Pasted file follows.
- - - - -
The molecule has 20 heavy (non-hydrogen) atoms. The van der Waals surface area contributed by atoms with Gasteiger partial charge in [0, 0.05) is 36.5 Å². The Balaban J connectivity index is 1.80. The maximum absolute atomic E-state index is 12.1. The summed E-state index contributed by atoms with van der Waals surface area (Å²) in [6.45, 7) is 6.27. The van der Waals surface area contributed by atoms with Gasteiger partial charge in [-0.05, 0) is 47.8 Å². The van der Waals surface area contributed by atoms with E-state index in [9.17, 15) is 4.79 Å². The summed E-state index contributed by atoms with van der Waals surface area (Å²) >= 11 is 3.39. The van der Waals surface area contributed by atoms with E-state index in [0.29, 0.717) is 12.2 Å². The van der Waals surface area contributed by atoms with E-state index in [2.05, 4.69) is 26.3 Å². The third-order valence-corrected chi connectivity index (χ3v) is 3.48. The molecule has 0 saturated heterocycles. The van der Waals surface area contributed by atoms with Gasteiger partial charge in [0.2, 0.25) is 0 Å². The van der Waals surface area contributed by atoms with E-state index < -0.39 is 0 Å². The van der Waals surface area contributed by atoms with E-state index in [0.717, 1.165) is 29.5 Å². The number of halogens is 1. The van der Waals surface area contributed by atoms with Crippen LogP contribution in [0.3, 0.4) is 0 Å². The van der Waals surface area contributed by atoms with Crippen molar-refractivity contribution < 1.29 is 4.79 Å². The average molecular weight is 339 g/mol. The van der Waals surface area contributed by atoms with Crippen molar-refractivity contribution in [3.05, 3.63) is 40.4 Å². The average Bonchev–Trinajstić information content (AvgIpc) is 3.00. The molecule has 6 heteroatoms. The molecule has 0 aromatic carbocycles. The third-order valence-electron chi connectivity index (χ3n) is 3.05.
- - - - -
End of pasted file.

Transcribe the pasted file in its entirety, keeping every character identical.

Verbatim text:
The molecule has 20 heavy (non-hydrogen) atoms. The van der Waals surface area contributed by atoms with Gasteiger partial charge in [0, 0.05) is 36.5 Å². The Balaban J connectivity index is 1.80. The maximum absolute atomic E-state index is 12.1. The summed E-state index contributed by atoms with van der Waals surface area (Å²) in [6.45, 7) is 6.27. The van der Waals surface area contributed by atoms with Gasteiger partial charge in [-0.05, 0) is 47.8 Å². The van der Waals surface area contributed by atoms with E-state index in [9.17, 15) is 4.79 Å². The summed E-state index contributed by atoms with van der Waals surface area (Å²) >= 11 is 3.39. The van der Waals surface area contributed by atoms with E-state index in [0.29, 0.717) is 12.2 Å². The van der Waals surface area contributed by atoms with E-state index in [2.05, 4.69) is 26.3 Å². The third-order valence-corrected chi connectivity index (χ3v) is 3.48. The molecule has 0 saturated heterocycles. The van der Waals surface area contributed by atoms with Gasteiger partial charge in [0.2, 0.25) is 0 Å². The van der Waals surface area contributed by atoms with E-state index < -0.39 is 0 Å². The van der Waals surface area contributed by atoms with E-state index in [0.717, 1.165) is 29.5 Å². The number of halogens is 1. The van der Waals surface area contributed by atoms with Crippen LogP contribution in [0.3, 0.4) is 0 Å². The van der Waals surface area contributed by atoms with Crippen molar-refractivity contribution < 1.29 is 4.79 Å². The average molecular weight is 339 g/mol. The van der Waals surface area contributed by atoms with Crippen molar-refractivity contribution in [3.05, 3.63) is 40.4 Å². The average Bonchev–Trinajstić information content (AvgIpc) is 3.00. The molecule has 6 heteroatoms. The molecule has 0 aromatic carbocycles. The third-order valence-electron chi connectivity index (χ3n) is 3.05.